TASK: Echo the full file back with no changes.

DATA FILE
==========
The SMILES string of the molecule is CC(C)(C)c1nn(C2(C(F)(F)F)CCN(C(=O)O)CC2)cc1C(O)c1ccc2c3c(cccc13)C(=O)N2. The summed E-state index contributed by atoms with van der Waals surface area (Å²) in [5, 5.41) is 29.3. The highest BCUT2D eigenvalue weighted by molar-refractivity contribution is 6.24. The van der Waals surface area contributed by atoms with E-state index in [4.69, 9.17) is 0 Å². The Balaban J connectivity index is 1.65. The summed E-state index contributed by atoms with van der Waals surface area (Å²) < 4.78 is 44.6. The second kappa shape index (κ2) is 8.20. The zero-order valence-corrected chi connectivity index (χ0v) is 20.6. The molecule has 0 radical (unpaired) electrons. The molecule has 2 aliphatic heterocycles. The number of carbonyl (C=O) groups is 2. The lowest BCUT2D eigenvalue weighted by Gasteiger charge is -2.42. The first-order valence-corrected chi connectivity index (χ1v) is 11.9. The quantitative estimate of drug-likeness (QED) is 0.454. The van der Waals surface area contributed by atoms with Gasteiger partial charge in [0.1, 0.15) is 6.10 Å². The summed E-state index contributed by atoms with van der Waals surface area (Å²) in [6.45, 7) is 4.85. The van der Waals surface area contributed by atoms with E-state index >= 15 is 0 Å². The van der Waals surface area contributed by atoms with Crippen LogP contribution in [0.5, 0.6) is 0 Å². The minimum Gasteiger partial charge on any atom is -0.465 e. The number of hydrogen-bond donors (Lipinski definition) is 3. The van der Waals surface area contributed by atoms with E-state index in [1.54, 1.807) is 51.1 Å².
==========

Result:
The SMILES string of the molecule is CC(C)(C)c1nn(C2(C(F)(F)F)CCN(C(=O)O)CC2)cc1C(O)c1ccc2c3c(cccc13)C(=O)N2. The summed E-state index contributed by atoms with van der Waals surface area (Å²) in [5, 5.41) is 29.3. The highest BCUT2D eigenvalue weighted by molar-refractivity contribution is 6.24. The van der Waals surface area contributed by atoms with E-state index in [4.69, 9.17) is 0 Å². The Balaban J connectivity index is 1.65. The summed E-state index contributed by atoms with van der Waals surface area (Å²) < 4.78 is 44.6. The second kappa shape index (κ2) is 8.20. The zero-order valence-corrected chi connectivity index (χ0v) is 20.6. The molecule has 0 radical (unpaired) electrons. The molecule has 2 aliphatic heterocycles. The number of carbonyl (C=O) groups is 2. The lowest BCUT2D eigenvalue weighted by Gasteiger charge is -2.42. The first-order valence-corrected chi connectivity index (χ1v) is 11.9. The quantitative estimate of drug-likeness (QED) is 0.454. The van der Waals surface area contributed by atoms with Gasteiger partial charge in [0.1, 0.15) is 6.10 Å². The summed E-state index contributed by atoms with van der Waals surface area (Å²) in [6.45, 7) is 4.85. The van der Waals surface area contributed by atoms with E-state index >= 15 is 0 Å². The van der Waals surface area contributed by atoms with Crippen LogP contribution in [0.5, 0.6) is 0 Å². The minimum Gasteiger partial charge on any atom is -0.465 e. The number of hydrogen-bond donors (Lipinski definition) is 3. The van der Waals surface area contributed by atoms with E-state index in [1.54, 1.807) is 51.1 Å².